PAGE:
Hundreds protest outside Maidenhead Town Hall

Adrian Williams

Adrian Williams

Hundreds of people came out in force outside the town hall on Tuesday night to protest proposals to build 2,000 homes on Maidenhead golf course.

The Maidenhead Great Park group has been battling to get the council to reconsider its decision to sell off the land currently hosting Maidenhead Golf Club.

With the 132-acre site being earmarked for more than 2,000 new homes in the Borough Local Plan (BLP), the council is planning to end its lease with the club and make it available to be developed into housing.

The campaign group has condemned the loss of Maidenhead’s ‘green lung’ that would result.

Its proposed alternative is to turn the course into a large public outdoor space for residents to freely enjoy, known as Maidenhead Great Park.

A previous petition against the golf course plan fetched 4,400 signatures before closing in December last year – but the Borough held fast.

It has repeatedly stressed its need to meet housing targets, especially for family homes as opposed to flats.

Protesters arrived with banners and placards outside Maidenhead town hall at 6.30pm on Tuesday, some donned in animal masks, in objection to the ‘environmental vandalism’ of the plan to build on the greenbelt.

The protest was led by Tina Quadrino.

In a speech to the crowd, Tina said: “COP26 has made it clear that climate change is happening right now.

“If we don’t put the environment front and centre of everything we do, how can we look our children in the eye?

“How can we look at them and give them this broken planet?”

The purpose of the protest was to ask councillors to reject the current Borough Local Plan, she said, as the landscape has changed considerably.

“The Borough Local Plan was first developed in 2015/2016. Since then Crossrail will not terminate in Maidenhead, the housing need was halved in 2018 and the Royal Borough has declared a climate emergency,” Tina said.

“We have endured nearly two years of a global pandemic that has changed the way many of us work and how we value our green space.

“And we have an environment and climate strategy that has been in place for a year which mandates that we will halve our greenhouse gas emissions by 2025.

“We cannot build 2,000 homes on the golf course and meet anyone’s climate target. It’s simply insane.

“The Borough Local Plan does not represent what we want. We need a Borough Local Plan that puts the environment front and centre of everything that we do.

“We don’t want hundreds of supplementary documents that correct all the problems with this plan, we want a plan that is right from the start and that reflects a future that we want.”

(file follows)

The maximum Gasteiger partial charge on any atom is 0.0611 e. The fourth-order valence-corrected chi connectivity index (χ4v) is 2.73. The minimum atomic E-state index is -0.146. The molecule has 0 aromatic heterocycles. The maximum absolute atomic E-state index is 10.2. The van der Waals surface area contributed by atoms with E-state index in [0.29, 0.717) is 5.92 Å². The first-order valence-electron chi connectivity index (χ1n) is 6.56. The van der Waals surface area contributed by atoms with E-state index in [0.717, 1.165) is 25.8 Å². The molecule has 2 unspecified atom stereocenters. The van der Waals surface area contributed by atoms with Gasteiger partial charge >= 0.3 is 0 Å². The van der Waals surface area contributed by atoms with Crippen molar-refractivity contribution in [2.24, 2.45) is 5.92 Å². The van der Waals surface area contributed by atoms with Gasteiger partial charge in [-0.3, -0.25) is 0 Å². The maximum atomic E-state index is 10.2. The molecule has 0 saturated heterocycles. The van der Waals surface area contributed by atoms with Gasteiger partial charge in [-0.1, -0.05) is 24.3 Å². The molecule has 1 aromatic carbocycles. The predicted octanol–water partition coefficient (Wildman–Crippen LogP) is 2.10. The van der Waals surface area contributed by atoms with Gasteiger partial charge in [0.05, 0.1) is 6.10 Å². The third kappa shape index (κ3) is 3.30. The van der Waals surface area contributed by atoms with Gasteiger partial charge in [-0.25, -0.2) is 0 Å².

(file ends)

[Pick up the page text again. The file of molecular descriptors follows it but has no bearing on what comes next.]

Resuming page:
A number of children also attended the event, including some who gave their own short speeches on the need to save the park to save the future.

Maidenhead GP Dr Lan-Anh Hunter came with her children to the protest, concerned about the effect on health, including respiratory problems, and the extra burden this puts on doctors.

“We are massively overwhelmed at the moment, it’s a huge pressure on GPs,” she said.

She stressed the importance of green space for people to get outside and walk, especially as towns become more congested.

Ladies' club captain for Maidenhead Golf Cub, Eileen Clarke, also showed up – partly in the hopes of saving the golf club, but also in support of open space and wildlife in general.

At 7pm, a handful of protesters moved inside the town hall for a meeting of the full council, where members discussed concerns over the environment and the council’s aim to tackle climate change in its five-year plan.

During the meeting, the Conservative administration did not address the protest outside directly but did allude to it when discussing the possible location of eco homes.

In an article about the planned protest in October, a spokesperson for the Royal Borough said the redevelopment of the golf course was ‘a crucial part of Maidenhead’s regeneration.’

They added: “It will open-up significant parts of green space for public access, improve walking and cycling connectivity for residents.

“It will accommodate future population growth while preventing speculative greenbelt development across the borough through the adoption of a valid local plan.

“The Royal Borough recognises the challenges posed by climate change, and we remain committed to our Environment and Climate Strategy which was adopted last December.”

Editor's Picks

Most read

Top Articles